What Marketers Should Measure: Lifecycle Stage and Program Influence

What Marketers Should Measure
Dec 16 2015


As the marketing technology universe expands at an astonishing pace, the data at our fingertips is greater now than ever before. This is both exciting and frightening. Why? It’s exciting that marketers can now track a campaign’s impact all the way through the funnel to generate revenue insights. However, it’s frightening that the sheer volume of data often leaves marketers grasping for what is easy to measure (pageviews, visits, followers) vs. what is important to measure (MQL’s, Opportunities Generated, Pipeline Contribution for B2B; Shopping Cart Abandonment rates, Content and Channel tactic Effectiveness rates for B2C…).


Modern marketing tools offer the ability to measure any number of digital interactions made by visitors, leads and customers—and while all are interesting, few are actionable. When selecting the Key Performance Indicators (KPIs) for your organization, it’s important that you select indicators that will allow you to generate insights from and take action to change.


This post will explore four foundational KPIs for B2B marketers that Mambo leverages to help our B2B clients measure, optimize and improve their marketing efforts. If you aren’t currently measuring or don’t know how to measure these metrics, please get in touch—we love geeking out on data!


What Marketers Should Measure 1

KPI 1: Marketing Qualified Leads (MQL)


Generated per week/month/quarter/year

A Marketing Qualified Lead (MQL) is someone whose online behavior is an indicator of further sales readiness beyond that of a lead. Typically, a lead becomes an MQL when they have engaged with key content pieces, such as pricing page, demo page or other high engagement indicators. The contact then reaches a lead scoring threshold that triggers their progression to a new stage in the funnel.


KPI 2: Sales Qualified Leads (SQL)


Generated per week/month/quarter/year

A Sales Qualified Lead (SQL) is someone who has been accepted by sales as worthy of a follow-up contact.


Insight into the number of SQLs generated helps to align both marketing and sales to understand if the leads that marketing believes to be qualified (MQLs) are truly being accepted and worked by sales. This helps to prevent the age-old back and forth of “The Leads Suck vs. You Can’t Close Sh#t!” debate. Insight into SQLs can also enable meaningful discussions about why MQLs are or are not being accepted so that marketing can then improve their content and nurture strategy to pass off the right leads at the right time.


Measurement of MQLs instead of just measurement of leads is increasingly important as raw lead counts can be inflated with SPAM submissions, existing customer submissions with alternate emails not in the database, partner submissions or unqualified lead submissions. MQLs helps to give marketing managers a better understanding of the quality of their lead generation efforts.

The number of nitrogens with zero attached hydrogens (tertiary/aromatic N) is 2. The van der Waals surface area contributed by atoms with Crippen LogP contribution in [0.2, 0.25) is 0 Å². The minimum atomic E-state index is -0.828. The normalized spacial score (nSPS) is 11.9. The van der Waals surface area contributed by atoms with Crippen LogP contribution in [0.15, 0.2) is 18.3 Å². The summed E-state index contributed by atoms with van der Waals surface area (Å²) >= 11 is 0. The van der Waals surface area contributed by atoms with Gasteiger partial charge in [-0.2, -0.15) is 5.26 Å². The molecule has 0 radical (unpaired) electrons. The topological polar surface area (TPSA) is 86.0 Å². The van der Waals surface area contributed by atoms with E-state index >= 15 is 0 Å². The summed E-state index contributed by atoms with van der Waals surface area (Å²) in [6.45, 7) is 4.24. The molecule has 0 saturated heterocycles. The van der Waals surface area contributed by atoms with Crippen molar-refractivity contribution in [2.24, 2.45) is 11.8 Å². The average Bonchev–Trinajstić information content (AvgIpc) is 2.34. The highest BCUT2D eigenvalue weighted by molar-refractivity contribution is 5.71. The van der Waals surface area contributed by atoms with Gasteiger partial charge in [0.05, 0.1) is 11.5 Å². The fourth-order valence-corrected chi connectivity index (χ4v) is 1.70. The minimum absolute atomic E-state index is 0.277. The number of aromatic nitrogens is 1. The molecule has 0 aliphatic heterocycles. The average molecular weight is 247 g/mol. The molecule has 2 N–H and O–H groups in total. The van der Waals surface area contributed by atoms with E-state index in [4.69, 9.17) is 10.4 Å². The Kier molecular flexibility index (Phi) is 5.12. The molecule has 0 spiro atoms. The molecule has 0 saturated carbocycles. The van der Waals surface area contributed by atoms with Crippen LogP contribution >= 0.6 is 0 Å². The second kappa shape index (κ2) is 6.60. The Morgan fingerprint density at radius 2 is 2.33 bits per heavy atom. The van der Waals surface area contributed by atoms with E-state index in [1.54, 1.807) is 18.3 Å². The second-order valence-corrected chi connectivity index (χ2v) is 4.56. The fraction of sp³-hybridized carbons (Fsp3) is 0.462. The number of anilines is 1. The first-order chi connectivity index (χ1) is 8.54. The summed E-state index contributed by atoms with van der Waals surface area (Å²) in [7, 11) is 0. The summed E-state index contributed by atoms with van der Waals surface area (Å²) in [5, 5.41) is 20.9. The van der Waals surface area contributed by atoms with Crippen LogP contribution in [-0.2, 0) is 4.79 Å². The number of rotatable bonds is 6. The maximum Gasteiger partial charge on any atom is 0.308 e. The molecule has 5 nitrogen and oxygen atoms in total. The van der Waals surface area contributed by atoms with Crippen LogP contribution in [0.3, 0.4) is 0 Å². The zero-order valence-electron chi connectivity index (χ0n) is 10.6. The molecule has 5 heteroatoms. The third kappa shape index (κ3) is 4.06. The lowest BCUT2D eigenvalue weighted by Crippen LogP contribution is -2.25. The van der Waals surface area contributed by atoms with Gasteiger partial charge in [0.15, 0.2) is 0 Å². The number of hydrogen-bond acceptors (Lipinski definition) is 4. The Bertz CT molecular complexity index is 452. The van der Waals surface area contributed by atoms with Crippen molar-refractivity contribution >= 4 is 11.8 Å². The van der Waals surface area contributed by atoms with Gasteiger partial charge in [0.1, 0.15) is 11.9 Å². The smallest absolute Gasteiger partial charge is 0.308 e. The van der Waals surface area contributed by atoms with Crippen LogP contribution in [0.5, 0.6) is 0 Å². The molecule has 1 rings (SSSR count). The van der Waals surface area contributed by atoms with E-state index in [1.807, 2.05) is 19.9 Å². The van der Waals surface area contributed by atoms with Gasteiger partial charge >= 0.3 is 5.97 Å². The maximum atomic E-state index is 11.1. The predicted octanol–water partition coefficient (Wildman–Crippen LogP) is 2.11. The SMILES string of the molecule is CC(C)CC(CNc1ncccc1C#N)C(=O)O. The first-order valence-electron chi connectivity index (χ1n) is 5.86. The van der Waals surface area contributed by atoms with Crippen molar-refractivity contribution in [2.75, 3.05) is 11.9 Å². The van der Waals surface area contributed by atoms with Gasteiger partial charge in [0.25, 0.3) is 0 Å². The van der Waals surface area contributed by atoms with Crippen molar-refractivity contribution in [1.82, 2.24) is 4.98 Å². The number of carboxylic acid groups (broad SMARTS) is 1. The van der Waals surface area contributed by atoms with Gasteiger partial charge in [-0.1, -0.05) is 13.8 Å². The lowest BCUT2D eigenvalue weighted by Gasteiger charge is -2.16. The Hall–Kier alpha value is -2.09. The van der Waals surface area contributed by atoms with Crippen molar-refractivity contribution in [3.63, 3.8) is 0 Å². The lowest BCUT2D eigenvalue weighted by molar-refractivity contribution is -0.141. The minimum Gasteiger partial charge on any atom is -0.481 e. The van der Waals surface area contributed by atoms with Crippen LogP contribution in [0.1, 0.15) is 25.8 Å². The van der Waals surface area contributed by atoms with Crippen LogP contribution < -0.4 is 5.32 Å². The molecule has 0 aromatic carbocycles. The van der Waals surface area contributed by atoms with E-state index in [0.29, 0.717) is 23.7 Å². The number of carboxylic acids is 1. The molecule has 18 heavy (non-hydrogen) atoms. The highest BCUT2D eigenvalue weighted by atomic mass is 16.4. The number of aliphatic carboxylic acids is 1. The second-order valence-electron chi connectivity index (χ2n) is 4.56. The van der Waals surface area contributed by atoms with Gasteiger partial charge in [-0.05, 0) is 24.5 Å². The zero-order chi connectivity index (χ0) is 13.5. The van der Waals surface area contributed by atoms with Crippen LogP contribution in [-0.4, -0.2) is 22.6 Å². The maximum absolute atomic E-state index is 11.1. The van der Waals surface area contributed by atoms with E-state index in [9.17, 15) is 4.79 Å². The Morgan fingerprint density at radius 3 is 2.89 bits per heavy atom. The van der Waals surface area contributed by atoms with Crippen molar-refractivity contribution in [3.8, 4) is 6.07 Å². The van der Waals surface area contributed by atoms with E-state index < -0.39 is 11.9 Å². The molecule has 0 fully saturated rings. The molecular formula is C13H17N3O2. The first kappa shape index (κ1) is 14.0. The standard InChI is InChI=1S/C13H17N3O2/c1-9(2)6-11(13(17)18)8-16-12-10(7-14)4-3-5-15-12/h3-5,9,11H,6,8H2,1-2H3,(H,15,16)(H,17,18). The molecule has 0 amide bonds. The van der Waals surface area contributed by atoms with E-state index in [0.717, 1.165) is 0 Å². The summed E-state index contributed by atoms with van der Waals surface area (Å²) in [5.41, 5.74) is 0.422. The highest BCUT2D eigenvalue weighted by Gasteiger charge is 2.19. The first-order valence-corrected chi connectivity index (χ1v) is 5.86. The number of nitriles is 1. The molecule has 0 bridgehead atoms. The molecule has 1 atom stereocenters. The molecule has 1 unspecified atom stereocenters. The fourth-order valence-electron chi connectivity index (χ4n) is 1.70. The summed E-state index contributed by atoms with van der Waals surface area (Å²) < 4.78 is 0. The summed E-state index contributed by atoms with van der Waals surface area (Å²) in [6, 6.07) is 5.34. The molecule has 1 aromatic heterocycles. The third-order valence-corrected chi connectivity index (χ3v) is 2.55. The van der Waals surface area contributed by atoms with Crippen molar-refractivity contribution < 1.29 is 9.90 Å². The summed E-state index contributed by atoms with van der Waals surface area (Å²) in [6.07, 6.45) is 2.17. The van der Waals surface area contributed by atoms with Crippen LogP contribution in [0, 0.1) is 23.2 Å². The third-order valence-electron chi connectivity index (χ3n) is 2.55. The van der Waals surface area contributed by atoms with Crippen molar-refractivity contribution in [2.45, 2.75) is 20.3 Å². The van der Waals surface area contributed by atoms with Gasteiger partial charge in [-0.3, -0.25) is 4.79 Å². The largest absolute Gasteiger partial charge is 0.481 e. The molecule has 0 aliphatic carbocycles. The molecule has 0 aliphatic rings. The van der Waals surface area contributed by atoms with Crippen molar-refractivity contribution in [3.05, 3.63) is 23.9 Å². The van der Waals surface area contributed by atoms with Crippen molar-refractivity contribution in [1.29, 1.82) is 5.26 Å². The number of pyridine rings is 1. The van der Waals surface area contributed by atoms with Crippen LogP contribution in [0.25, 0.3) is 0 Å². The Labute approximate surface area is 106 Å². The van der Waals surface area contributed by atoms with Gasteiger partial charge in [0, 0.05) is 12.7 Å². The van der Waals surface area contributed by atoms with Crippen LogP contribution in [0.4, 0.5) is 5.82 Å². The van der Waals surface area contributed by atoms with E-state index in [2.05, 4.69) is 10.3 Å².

KPI 3: Opportunities/Pipeline


Generated per week/month/quarter/year and Top Performing Programs

An Opportunity is an individual or account that sales has connected with and has determined that there is a real sales opportunity for the businesses to work together, and therefore created an “Opportunity” designation in their CRM.


Visibility into the number of Opportunities that are generated helps, at a high level, to indicate to both marketing and sales that they are generating, nurturing, and positing to qualified leads. At a deeper level, having a unique lifecycle designated to Opportunities helps to further drill down on what programs influenced the Opportunity. Multi-touch attribution can help to further understand which programs are “Opportunity-generators” and which programs are “Opportunity accelerators”.

What Marketers Should Measure 2

Closed Won/Revenue


Generated per week/month/quarter/year and Top Performing Programs

Ah, the holy grail. The days of “I know half of my money in advertising is wasted, the problem is I don’t know which half” are largely over!


Having closed-loop reporting in place provides the ultimate insight into what you get for what you put in. Closed loop-reporting is the first step in predictive modeling as once you’ve answered the question “If I invest x, how much do I get back for my investment in won revenue?”, you are then able to build a model based off of your historical data. If I told you that if you put in $1 you will get back $5, how much money do you want to put in, the answer will always be, “as much money as I have”, and it should be!


Your finance team will love you forever for giving them the ultimate security blanket: a repeatable, predictable, and scalable revenue model. You won’t always be as lucky to recognize 5-fold returns, but having insight into what’s working and what’s not, will have you there sooner than you think.

What Marketers Should Measure

Are you feeling lost in a sea of data? Download our Free eBook:

[Free Ebook] The Six Marketing Metrics Executives Actually Care About

Or, keep reading: 7 Things to Consider When Defining Your Marketing Automation KPIs.

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